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    Outsourcing Lending | 2 min read

    Actions Items for Financial Institutions in Q3-4 2022

    Without a doubt, we are seeing a deceleration in the U.S. economy as the economic recovery from COVID-19 is all but complete. The unemployment rate is basically at its pre-pandemic level at 3.6% compared to 3.5% in February of 2020. Now, we enter the transition back to a more sustainable or normalized rate of growth.

    Outlook for U.S. Economy Q3-Q4 2022

    Despite an anticipated weak first quarter, we do expect second-quarter GDP growth for the year to be slightly stronger coming in at 1.5-2.0%.

    Here’s a quarterly breakdown of what to expect for GDP growth in 2022:

    • 1st quarter to be 0.6-1.2% (weaker due to large inventory numbers in Q4 2021)
    • 2nd quarter will improve slightly to 1.7-2.2% (inflation will keep a lid on growth)
    • 3rd quarter will likely be 2.0-2.5% (some improvement in prices and supply chains)
    • 4th quarter will slow to 1.5-2.0% (tighter policy and labor tightness slow us down)

    As a reference point, the U.S. Congressional Budget Office estimates the long-run growth potential for the U.S. economy is around 1.8%. So, in short, we are returning to this longer-run rate.

    Risks to this outlook are not balanced with greater risk to the downside, meaning revisions will likely be downward, not upward.

    In fact, we estimate the odds of a recession over the next 12-18 months are around 30%.

    Action Items for Financial Institutions in Q3 and Q4

    Risk Management

    With consumers under increased pressure from negative real wages and declining savings, they will become increasingly vulnerable to falling behind on debt payments and insurance premiums. Strong monitoring, good communication with borrowers, robust collections efforts, and efficient resolution practices (foreclosure and repossession) will be necessary to navigate the increasing risk climate.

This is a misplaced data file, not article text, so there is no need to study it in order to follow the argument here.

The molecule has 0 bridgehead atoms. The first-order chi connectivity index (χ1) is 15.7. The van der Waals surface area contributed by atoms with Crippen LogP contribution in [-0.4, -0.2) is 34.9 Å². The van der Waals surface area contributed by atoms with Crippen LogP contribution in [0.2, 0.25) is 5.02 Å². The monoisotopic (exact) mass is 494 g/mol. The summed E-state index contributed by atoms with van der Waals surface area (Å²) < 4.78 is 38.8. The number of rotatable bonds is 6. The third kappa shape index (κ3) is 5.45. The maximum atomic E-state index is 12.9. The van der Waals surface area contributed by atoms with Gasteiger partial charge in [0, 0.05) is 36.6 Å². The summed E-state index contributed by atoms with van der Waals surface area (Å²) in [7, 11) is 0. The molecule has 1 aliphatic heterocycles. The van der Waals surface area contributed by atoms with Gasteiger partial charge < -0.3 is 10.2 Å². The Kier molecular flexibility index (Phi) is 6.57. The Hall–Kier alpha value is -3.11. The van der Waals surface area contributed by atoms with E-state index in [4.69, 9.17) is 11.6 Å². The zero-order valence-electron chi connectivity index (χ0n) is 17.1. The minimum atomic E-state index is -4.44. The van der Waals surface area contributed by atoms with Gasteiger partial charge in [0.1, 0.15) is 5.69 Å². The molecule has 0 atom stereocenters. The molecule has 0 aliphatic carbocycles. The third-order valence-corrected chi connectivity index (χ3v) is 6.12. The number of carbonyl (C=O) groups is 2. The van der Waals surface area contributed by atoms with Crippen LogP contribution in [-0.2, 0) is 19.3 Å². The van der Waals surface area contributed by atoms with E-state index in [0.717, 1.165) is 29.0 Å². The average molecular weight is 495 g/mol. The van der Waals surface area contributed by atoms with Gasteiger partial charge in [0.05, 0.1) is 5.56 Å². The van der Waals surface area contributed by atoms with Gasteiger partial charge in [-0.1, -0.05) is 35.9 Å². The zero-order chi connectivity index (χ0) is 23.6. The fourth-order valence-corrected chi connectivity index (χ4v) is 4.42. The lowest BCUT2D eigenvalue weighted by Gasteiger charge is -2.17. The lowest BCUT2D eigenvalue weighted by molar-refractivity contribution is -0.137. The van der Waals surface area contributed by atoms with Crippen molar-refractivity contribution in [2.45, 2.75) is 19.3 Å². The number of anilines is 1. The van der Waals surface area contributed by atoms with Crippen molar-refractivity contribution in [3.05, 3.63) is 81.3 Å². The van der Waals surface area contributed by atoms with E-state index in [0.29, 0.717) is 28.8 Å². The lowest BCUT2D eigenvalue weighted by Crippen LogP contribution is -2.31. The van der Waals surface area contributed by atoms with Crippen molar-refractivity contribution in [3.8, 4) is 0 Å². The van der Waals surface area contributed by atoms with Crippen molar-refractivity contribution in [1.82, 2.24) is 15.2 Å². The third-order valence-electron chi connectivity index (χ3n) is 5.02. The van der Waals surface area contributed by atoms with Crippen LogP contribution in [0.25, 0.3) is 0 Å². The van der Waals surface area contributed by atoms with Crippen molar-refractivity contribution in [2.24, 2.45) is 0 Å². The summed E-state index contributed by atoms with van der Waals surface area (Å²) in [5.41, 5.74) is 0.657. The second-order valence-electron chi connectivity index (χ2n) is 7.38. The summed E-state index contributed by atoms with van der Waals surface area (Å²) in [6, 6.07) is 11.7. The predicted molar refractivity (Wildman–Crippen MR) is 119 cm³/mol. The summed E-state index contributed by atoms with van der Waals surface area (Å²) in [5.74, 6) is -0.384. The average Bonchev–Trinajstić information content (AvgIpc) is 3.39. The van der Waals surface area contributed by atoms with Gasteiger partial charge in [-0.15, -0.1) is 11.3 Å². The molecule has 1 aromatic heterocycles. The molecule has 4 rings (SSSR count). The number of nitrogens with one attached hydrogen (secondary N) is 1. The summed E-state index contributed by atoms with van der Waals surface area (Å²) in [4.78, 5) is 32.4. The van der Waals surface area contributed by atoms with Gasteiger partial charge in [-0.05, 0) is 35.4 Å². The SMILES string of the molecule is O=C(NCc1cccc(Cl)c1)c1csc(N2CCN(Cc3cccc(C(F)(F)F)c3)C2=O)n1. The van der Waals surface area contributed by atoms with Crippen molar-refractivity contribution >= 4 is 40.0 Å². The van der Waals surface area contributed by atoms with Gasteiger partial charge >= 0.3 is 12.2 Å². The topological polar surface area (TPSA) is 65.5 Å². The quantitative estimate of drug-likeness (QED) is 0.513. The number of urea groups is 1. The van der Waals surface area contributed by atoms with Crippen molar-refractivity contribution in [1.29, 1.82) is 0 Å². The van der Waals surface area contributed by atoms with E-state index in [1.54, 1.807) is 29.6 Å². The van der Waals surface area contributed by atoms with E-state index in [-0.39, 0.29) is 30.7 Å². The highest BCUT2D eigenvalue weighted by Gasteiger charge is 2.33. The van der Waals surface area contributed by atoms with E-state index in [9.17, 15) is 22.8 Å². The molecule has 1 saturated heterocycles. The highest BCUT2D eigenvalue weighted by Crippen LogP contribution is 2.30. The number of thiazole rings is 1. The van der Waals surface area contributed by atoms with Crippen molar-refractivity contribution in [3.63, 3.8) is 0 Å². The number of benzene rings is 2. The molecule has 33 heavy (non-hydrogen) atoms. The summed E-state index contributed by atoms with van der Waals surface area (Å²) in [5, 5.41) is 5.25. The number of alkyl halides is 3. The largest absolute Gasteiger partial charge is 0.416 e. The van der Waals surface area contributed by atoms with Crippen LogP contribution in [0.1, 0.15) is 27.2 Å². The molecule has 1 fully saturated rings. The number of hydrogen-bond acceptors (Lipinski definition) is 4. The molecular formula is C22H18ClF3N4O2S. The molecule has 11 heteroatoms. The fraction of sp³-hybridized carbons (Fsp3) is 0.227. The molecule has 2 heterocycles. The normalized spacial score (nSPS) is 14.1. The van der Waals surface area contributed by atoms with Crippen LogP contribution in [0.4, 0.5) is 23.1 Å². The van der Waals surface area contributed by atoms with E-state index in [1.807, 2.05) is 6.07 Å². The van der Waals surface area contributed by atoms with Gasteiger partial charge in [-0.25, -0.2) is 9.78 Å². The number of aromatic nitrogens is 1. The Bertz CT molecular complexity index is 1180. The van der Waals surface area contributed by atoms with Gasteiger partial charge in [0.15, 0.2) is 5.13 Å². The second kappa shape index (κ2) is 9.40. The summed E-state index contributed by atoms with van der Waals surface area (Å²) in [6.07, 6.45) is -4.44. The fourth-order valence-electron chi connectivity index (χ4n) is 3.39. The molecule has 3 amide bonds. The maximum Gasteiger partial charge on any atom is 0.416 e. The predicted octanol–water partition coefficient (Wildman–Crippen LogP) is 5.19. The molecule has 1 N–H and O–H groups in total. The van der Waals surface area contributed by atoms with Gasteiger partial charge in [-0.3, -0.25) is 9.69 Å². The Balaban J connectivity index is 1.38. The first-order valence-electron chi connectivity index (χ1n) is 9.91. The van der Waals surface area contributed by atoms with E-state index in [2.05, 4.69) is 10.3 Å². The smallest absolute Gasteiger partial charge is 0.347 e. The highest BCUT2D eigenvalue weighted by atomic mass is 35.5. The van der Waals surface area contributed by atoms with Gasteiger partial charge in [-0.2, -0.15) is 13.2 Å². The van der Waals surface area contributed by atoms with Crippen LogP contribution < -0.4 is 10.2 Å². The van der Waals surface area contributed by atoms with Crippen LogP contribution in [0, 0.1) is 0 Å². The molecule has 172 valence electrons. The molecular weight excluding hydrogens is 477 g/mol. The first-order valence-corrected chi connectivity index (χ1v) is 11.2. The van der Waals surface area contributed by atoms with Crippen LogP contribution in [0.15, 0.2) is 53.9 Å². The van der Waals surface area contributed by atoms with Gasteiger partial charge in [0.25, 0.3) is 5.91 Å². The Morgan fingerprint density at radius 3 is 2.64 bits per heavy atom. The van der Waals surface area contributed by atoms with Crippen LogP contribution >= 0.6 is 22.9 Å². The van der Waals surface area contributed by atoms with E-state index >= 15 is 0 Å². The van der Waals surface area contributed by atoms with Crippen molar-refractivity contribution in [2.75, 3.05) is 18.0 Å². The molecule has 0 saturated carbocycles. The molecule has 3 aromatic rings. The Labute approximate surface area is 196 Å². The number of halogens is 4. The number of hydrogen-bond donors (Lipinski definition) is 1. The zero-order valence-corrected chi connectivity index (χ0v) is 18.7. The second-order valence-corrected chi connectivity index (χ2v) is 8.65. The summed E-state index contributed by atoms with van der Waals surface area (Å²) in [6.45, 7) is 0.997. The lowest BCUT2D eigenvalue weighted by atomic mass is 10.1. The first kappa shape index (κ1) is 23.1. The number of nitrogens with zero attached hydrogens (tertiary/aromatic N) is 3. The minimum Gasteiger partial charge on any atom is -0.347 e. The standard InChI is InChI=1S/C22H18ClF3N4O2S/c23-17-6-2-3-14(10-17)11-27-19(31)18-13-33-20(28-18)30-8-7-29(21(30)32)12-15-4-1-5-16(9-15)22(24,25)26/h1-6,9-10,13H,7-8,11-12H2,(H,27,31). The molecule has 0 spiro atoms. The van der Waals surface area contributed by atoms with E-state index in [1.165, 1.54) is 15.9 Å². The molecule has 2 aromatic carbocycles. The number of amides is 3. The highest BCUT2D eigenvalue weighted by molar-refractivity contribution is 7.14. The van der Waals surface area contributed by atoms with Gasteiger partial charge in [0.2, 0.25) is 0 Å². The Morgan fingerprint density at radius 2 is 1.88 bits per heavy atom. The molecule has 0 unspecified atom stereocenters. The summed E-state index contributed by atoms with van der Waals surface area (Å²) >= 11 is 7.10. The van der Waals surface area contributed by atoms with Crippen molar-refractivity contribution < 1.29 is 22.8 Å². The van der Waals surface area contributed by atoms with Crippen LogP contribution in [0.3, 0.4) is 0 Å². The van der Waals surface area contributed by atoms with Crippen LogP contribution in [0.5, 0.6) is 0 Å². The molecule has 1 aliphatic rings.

Additionally, strong interest rate risk monitoring and mitigation efforts will be critical in a rising interest rate environment including increases to loan loss reserves.

    Non-interest Income

    As loan demand softens and margins remain tight, financial institutions will need to continue exploring alternate sources of income. With recent efforts by the Consumer Financial Protection Bureau (CFPB) and members of Congress pushing for the elimination of NSF and other fees, depository institutions will have to be creative in finding new sources.

    Automation

    In what we expect to remain a theme for the next decade or more, as labor markets tighten, financial institutions will need to not only automate but to find the most cost-effective and customer-friendly solutions in order to remain competitive. As a result, enhanced cyber security and the use of strong data analytics will become necessities.

    Outsourcing

    In addition to automation, depository institutions will also need to consider outsourcing either onshore or offshore many of their most labor-intensive activities. Because the U.S. is unlikely to make meaningful reforms to its immigration policies and slowing domestic birth rates, employers in every sector will need to source talent where it is. This will likely mean other states where labor costs are relatively lower or offshore/nearshore.

    Conclusion

    With the economy downshifting into a slower, more normalized growth pattern, financial institutions will need to adjust as well. As loan demand naturally softens off record 2020 and 2021 levels, financial institutions need to look for alternative sources of revenue from fees and other non-interest income. Additionally, look for ways to reduce labor expenses through automation and outsourcing and consider stepping up risk management efforts as the expected rise in delinquencies comes to pass.

    Free White Paper: Click here to get your copy to the Q2 2022 Quarterly Economic Outlook for Financial Institutions

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    Outsourcing Lending

    Blake Hastings

    Blake Hastings joined SWBC as Senior Vice President of Corporate Strategy and Chief Economist in July 2021. In this role, he provides leadership in the areas of corporate development and long-term growth strategies. He also supports our business development goals and activities by leveraging external relationships in both the public and private sectors. Additionally, Blake provides direction in the assessment, evaluation, and management of risk throughout the organization. Prior to joining SWBC, Blake worked for the Federal Reserve Bank of Dallas for over 14 years. He served as a Senior Vice President overseeing the San Antonio and El Paso branch offices.

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